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This article is written by a student writer from the Her Campus at U Mass Boston chapter.

Christmas time has always been my favorite holiday season and time of the year for as long as I can remember. I have always been a lover of gift giving and receiving; I think primarily because of my mother. However, as I continued to grow in my teenage years, Christmas just didn’t feel the same. There were no more white Christmases that I had loved so dearly, and there was no more magic when I realized that my elf on the shelf wasn’t the one writing me little notes, while he moved around my house every morning. 

My favorite season had grown to be such a dark time of the year for me, especially in 2014 after my grandfather died on Christmas eve. This death took a significant toll on my family, as he was the light of our Christmas, being the biggest Frank Sinatra lover you could ever meet. I will never forget my mom telling me that he sang her “I’ll be home for Christmas” right before having surgery the night before Christmas eve as we were leaving the hospital. Riding to the hospital at around 7 a.m. on Christmas eve to visit grandpa, and getting a call that he passed while we were halfway there was Earth shattering. I will never forget how brave and courageous my mother was to continue to have Christmas morning the next day to still make everyone feel a bit better while she was facing the biggest loss of her life. Although this Christmas was definitely very solemn, it was still “better than nothing,” which was something my grandfather would always say. 

Although grief around the holidays is an incredibly difficult feeling to deal with, and it can sometimes feel consuming and enveloping, I now can sit back and feel a bit of comfort hearing Frank Sinatra’s voice. Sometimes when I listen to different Christmas songs like “White Christmas,” “I’ll Be Home for Christmas,” and “Jingle Bells,” I feel transported back to my grandfather’s living room as a pre-teen, and I’m decorating the Christmas tree with him and my uncle. Or, I feel like I can still hear my grandfather sing his favorite Christmas songs to me like he always did when I was younger.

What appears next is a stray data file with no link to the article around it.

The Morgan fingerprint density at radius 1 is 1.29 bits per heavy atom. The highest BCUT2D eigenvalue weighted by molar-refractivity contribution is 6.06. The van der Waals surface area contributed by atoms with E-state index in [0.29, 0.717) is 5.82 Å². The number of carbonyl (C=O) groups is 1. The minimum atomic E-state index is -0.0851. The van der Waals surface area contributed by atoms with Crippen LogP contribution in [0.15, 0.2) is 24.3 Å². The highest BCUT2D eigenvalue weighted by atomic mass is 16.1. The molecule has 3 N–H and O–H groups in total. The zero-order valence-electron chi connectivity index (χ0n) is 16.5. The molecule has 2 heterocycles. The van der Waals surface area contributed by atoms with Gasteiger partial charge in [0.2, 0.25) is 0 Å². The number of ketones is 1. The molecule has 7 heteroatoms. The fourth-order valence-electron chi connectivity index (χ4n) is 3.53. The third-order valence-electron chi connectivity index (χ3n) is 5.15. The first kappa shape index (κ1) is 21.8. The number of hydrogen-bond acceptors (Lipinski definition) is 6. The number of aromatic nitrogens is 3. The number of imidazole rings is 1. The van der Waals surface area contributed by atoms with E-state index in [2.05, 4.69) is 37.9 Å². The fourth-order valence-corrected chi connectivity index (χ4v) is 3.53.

A piece of myself and my Christmas spirit will be forever stuck in 2014 with my grandfather in that hospital where everything went wrong. But I also think it is still possible to feel the Christmas cheer and the Christmas spirit if the holiday season has had negative connotations in your past. It really depends on what you make of it. Watching Christmas movies with loved ones, going to tree lightings with hot cocoa, and giving yourself time to relax and reenergize during time off of work or school is critical to feeling the Christmas magic. Rewatching the Santa Clause series really brought me back into the spirit as I heard Scott Calvin haphazardly tell Charlie that Scott still believes in Santa. If you haven’t watched this series yet this December, make sure you get into it ASAP, as it may bring back the Christmas spirit you never knew you had anymore. However, if the Santa Clause series doesn’t do this for you, maybe consider spending sometime with your loved ones, and watching a classic that might take you back to happier memories or your childhood, like Santa Claus is Comin’ to Town (1970). 

Furthermore, make sure to give yourself care and consideration this holiday season. Get yourself that sweater, candle or concert ticket you’ve been waiting for—you deserve it. Make sure you get enough sleep, and indulge in some sweets during this festive season. Head to Walmart, or another department store, and grab some DIY ornaments to make, whether you make them yourself, or with some friends and family. Feel the love and warmth around you, and make sure you don’t take for granted the people who care so deeply for you.

And even after all of the sadness, the heartache, and the grief, I’ve somehow found Christmas to still bring me the same nostalgic feeling year after year. Even when it feels like life is unfair, and I keep getting knocked down, I know that everything will be okay. But every now and again, when the sneaking feelings of grief and sadness slip in, I remind myself that “everything will be okay in the end. If it isn’t okay, then it’s not the end” – John Lennon.

Jackie Tucker

U Mass Boston '25

Jackie Tucker is the President and Campus Correspondent at the Her Campus UMass Boston Chapter. I oversee and create content with the social media team, as well as manage the event planning and marketing teams. I'm a fourth year student at the University of Massachusetts Boston, with a double major in Psychology (B.S.) and Communications (B.A.). Beyond Her Campus, I work in our campus' student activities office and assist all of the organizations on campus with event planning, poster management and any questions/concerns there may be regarding various organizations. Additionally, I'm a research assistant the AMPT lab on campus, or Anxiety Mechanisms and Processes Team run by Dr. Hayes-Skelton. In my free time, I love to listen to music and spend time with my friends. Some of my current favorite artists are the 1975, Arctic Monkeys, and Wallows. I also go on regular hikes when I can, and love to go to concerts.